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Doppelganger Chicken, aka banana thief

Waking up at Sylvan Camp can come a bit earlier than one might like. The first alarm at about 4:30 a.m. comes from Phallus, the rooster, perched safely up in the mango tree out of reach of hurled boots and immune to curses. Next is a maniacal call: chitico-chitico cao-cao-CAO cricO! This is often given in stereo for extra impact. As the sun slowly rises, one or two small chicken-like birds with black cocked tails, stride purposefully across the cleared area toward camp. They leap-fly up into the base of the mango tree where we store ripening bananas, and if the fruit is to their liking, they tuck in. These birds are Gray-cowled Wood Rails (previously known as Gray-necked). Normally quite shy and hard to see, they are a common feature not only at Sylvan but along the river and even beside the dirt road through Viquillas.

Gray-cowled Wood Rail


The wood rails, full of banana, hop down and make their way back to the banana grove or other cover, just before a kerfuffle erupts from the mango tree. The chickens hurl themselves groundward as Phallus breaks forth once again, crowing and pursuing his ladies. They all look hopefully at me to sprinkle corn for them, then set about their rounds in search of insects, seeds and other edibles.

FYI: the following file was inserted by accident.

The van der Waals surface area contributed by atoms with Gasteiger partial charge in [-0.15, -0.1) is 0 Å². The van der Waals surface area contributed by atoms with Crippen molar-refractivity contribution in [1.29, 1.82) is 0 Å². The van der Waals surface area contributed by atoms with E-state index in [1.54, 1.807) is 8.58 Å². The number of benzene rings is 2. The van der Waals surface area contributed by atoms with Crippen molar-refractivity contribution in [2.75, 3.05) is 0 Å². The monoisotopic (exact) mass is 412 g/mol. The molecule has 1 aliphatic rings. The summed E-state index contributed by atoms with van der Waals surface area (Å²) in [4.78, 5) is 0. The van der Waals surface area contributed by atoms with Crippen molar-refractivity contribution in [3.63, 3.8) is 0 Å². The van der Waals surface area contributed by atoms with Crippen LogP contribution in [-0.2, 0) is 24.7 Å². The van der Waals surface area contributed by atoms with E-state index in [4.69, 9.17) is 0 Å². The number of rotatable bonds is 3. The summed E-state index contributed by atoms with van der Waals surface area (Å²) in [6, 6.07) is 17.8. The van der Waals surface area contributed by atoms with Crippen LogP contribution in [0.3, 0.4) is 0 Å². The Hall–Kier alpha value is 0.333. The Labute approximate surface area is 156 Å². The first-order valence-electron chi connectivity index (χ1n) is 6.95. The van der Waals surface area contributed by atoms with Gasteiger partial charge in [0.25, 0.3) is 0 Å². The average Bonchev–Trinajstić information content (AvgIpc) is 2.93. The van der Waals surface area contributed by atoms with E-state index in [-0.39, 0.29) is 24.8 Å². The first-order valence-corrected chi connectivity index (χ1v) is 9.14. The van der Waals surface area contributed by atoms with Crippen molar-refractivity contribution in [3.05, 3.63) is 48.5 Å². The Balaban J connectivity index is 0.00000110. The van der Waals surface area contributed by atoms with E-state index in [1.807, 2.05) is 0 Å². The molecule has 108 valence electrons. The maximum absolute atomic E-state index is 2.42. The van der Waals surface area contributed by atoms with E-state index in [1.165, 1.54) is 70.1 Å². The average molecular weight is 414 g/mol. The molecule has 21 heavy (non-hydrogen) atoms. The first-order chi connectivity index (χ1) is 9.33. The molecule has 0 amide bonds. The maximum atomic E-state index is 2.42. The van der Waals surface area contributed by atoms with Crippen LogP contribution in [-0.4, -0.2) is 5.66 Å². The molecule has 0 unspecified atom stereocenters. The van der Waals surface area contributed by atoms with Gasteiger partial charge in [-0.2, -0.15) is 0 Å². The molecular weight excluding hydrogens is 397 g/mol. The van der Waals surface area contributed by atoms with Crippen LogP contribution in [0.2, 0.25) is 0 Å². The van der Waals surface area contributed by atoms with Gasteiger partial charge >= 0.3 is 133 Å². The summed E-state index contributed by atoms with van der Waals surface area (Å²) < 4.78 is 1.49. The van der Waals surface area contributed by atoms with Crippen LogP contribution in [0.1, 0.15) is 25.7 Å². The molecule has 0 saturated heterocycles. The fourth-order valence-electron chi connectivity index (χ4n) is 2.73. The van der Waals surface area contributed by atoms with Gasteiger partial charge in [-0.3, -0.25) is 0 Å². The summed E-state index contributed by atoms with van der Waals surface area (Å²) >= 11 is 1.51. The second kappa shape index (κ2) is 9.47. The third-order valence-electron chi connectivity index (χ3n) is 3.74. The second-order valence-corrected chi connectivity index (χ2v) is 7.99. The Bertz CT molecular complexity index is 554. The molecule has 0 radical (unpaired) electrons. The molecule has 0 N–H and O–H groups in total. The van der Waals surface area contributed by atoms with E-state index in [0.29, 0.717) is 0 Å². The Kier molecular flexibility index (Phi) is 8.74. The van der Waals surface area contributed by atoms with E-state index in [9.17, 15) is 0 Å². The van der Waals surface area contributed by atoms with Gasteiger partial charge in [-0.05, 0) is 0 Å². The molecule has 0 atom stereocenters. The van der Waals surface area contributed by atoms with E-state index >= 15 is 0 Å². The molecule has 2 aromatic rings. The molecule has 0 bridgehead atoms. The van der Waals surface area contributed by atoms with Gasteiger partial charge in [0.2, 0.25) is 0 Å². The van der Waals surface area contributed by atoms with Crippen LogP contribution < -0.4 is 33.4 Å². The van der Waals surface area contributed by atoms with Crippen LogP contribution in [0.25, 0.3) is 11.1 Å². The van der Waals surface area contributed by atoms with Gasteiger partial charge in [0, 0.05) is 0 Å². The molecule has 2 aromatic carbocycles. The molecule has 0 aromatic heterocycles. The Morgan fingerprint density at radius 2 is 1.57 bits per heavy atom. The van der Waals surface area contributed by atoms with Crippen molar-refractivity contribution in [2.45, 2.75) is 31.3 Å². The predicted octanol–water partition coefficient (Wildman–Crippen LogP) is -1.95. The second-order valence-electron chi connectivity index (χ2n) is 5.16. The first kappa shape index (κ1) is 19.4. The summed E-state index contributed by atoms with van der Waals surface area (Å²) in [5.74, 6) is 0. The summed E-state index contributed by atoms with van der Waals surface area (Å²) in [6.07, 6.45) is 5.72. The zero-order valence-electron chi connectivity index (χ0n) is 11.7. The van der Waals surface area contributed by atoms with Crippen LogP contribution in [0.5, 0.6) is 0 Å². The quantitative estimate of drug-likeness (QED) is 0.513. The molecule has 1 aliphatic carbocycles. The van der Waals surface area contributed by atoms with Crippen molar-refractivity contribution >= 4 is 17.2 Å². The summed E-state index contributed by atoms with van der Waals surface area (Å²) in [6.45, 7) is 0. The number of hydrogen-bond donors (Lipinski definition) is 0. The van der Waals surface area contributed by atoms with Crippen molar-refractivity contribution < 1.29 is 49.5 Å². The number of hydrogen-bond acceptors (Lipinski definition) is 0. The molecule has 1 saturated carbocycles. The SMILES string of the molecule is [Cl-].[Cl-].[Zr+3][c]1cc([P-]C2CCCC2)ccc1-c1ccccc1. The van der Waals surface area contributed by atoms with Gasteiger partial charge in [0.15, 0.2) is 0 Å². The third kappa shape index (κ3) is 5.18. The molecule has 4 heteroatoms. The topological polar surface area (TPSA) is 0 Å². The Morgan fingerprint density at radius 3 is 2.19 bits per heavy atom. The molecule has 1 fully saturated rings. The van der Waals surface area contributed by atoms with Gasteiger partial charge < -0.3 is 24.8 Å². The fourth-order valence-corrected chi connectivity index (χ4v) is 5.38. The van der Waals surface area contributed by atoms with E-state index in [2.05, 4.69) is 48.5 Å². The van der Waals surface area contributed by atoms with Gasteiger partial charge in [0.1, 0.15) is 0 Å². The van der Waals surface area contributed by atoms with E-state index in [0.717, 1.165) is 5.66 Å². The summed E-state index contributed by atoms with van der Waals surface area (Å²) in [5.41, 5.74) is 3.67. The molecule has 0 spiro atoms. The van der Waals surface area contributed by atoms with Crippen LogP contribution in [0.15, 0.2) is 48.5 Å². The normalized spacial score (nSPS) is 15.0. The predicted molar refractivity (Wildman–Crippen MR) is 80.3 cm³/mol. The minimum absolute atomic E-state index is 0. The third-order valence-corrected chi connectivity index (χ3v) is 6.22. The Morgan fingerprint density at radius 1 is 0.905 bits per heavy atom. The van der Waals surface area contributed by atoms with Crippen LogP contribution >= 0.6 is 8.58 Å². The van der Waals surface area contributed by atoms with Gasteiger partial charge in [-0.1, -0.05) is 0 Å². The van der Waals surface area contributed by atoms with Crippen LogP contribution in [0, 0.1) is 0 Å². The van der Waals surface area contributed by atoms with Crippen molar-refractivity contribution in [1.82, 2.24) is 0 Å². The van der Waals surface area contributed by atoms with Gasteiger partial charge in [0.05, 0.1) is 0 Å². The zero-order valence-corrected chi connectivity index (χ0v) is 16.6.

The Gray-cowled Wood Rails generally eat arthropods, crabs, molluscs and frogs gleaned from the water’s edge. They will also take a variety of seeds and berries, as well as palm fruits – and bananas. These birds are mainly terrestrial in habit, running not flying when disturbed. They do tend to rest above ground and their nests are made 2-3 m up in a vine tangle or dense vegetation. The nest consists of a mass of dead leaves. The young are precocial, able to walk soon after hatching. Unlike their parents they are blackish in color.

At Sylvan the Wood Rails often return at dusk to check on the bananas, and sometimes choose to spend the night in the mango tree, close to their favorite breakfast snack. Rowdy as they can sometimes be, I always enjoy their visits.

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